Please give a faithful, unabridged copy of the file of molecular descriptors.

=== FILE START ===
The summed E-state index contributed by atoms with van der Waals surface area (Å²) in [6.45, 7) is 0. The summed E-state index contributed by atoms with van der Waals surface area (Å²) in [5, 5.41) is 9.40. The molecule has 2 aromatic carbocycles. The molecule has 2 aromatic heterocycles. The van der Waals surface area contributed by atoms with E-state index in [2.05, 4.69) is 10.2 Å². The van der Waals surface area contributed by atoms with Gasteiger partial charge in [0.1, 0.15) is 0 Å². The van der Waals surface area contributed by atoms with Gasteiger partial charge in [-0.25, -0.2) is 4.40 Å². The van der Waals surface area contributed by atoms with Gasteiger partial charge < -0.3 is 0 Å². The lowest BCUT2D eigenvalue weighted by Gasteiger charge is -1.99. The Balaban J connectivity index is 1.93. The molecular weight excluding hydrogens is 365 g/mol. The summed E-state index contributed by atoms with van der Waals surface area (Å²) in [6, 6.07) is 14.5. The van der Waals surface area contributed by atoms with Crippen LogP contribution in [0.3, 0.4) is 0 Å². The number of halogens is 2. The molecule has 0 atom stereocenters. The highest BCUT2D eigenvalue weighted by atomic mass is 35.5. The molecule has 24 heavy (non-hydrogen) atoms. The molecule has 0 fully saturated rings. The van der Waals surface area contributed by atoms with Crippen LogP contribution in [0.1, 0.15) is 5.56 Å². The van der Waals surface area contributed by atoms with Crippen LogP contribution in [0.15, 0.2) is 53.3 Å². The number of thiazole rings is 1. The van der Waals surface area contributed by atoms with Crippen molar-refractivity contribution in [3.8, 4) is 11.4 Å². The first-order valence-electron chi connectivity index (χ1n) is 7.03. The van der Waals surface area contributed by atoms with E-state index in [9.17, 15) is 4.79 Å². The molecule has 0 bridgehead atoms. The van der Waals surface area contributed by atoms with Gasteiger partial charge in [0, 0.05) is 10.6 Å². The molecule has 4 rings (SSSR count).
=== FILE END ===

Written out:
The summed E-state index contributed by atoms with van der Waals surface area (Å²) in [6.45, 7) is 0. The summed E-state index contributed by atoms with van der Waals surface area (Å²) in [5, 5.41) is 9.40. The molecule has 2 aromatic carbocycles. The molecule has 2 aromatic heterocycles. The van der Waals surface area contributed by atoms with E-state index in [2.05, 4.69) is 10.2 Å². The van der Waals surface area contributed by atoms with Gasteiger partial charge in [0.1, 0.15) is 0 Å². The van der Waals surface area contributed by atoms with Gasteiger partial charge in [-0.25, -0.2) is 4.40 Å². The van der Waals surface area contributed by atoms with Gasteiger partial charge < -0.3 is 0 Å². The lowest BCUT2D eigenvalue weighted by Gasteiger charge is -1.99. The Balaban J connectivity index is 1.93. The molecular weight excluding hydrogens is 365 g/mol. The summed E-state index contributed by atoms with van der Waals surface area (Å²) in [6, 6.07) is 14.5. The van der Waals surface area contributed by atoms with Crippen LogP contribution in [0.3, 0.4) is 0 Å². The number of halogens is 2. The molecule has 0 atom stereocenters. The highest BCUT2D eigenvalue weighted by atomic mass is 35.5. The molecule has 24 heavy (non-hydrogen) atoms. The molecule has 0 fully saturated rings. The van der Waals surface area contributed by atoms with Crippen LogP contribution in [0.1, 0.15) is 5.56 Å². The van der Waals surface area contributed by atoms with Crippen LogP contribution in [0.15, 0.2) is 53.3 Å². The number of thiazole rings is 1. The van der Waals surface area contributed by atoms with Crippen molar-refractivity contribution in [3.8, 4) is 11.4 Å². The first-order valence-electron chi connectivity index (χ1n) is 7.03. The van der Waals surface area contributed by atoms with E-state index in [9.17, 15) is 4.79 Å². The molecule has 0 bridgehead atoms. The van der Waals surface area contributed by atoms with Gasteiger partial charge in [0, 0.05) is 10.6 Å². The molecule has 4 rings (SSSR count).